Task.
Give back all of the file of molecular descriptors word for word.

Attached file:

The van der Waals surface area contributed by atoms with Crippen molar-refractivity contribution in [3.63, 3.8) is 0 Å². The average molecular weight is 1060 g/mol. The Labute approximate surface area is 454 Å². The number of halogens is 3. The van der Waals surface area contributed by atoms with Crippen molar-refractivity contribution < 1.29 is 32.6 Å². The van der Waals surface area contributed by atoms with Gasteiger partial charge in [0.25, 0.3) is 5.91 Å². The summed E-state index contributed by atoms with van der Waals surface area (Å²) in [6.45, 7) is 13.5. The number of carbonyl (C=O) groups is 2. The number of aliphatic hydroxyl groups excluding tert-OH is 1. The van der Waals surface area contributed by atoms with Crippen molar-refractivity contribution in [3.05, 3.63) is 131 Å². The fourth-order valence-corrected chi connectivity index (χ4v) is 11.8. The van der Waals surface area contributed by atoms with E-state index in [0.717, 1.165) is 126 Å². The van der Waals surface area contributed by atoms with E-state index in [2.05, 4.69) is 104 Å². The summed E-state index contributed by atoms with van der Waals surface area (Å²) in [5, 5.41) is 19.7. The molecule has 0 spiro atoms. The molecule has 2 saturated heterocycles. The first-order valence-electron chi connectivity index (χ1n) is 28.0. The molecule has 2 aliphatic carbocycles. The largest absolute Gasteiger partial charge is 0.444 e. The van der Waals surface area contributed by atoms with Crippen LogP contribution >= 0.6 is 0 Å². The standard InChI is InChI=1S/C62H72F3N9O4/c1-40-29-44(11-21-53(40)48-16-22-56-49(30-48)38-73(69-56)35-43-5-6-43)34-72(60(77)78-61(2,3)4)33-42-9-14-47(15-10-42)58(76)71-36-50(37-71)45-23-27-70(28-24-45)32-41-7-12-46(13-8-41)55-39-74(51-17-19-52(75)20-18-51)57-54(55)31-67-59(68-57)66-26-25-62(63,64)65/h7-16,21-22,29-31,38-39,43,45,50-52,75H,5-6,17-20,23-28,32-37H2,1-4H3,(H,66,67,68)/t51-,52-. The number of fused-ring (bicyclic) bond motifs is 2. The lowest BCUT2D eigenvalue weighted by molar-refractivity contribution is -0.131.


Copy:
The van der Waals surface area contributed by atoms with Crippen molar-refractivity contribution in [3.63, 3.8) is 0 Å². The average molecular weight is 1060 g/mol. The Labute approximate surface area is 454 Å². The number of halogens is 3. The van der Waals surface area contributed by atoms with Crippen molar-refractivity contribution < 1.29 is 32.6 Å². The van der Waals surface area contributed by atoms with Gasteiger partial charge in [0.25, 0.3) is 5.91 Å². The summed E-state index contributed by atoms with van der Waals surface area (Å²) in [6.45, 7) is 13.5. The number of carbonyl (C=O) groups is 2. The number of aliphatic hydroxyl groups excluding tert-OH is 1. The van der Waals surface area contributed by atoms with Crippen molar-refractivity contribution in [3.05, 3.63) is 131 Å². The fourth-order valence-corrected chi connectivity index (χ4v) is 11.8. The van der Waals surface area contributed by atoms with E-state index in [0.717, 1.165) is 126 Å². The van der Waals surface area contributed by atoms with E-state index in [2.05, 4.69) is 104 Å². The summed E-state index contributed by atoms with van der Waals surface area (Å²) in [5, 5.41) is 19.7. The molecule has 0 spiro atoms. The molecule has 2 saturated heterocycles. The first-order valence-electron chi connectivity index (χ1n) is 28.0. The molecule has 2 aliphatic carbocycles. The largest absolute Gasteiger partial charge is 0.444 e. The van der Waals surface area contributed by atoms with Crippen LogP contribution >= 0.6 is 0 Å². The standard InChI is InChI=1S/C62H72F3N9O4/c1-40-29-44(11-21-53(40)48-16-22-56-49(30-48)38-73(69-56)35-43-5-6-43)34-72(60(77)78-61(2,3)4)33-42-9-14-47(15-10-42)58(76)71-36-50(37-71)45-23-27-70(28-24-45)32-41-7-12-46(13-8-41)55-39-74(51-17-19-52(75)20-18-51)57-54(55)31-67-59(68-57)66-26-25-62(63,64)65/h7-16,21-22,29-31,38-39,43,45,50-52,75H,5-6,17-20,23-28,32-37H2,1-4H3,(H,66,67,68)/t51-,52-. The number of fused-ring (bicyclic) bond motifs is 2. The lowest BCUT2D eigenvalue weighted by molar-refractivity contribution is -0.131.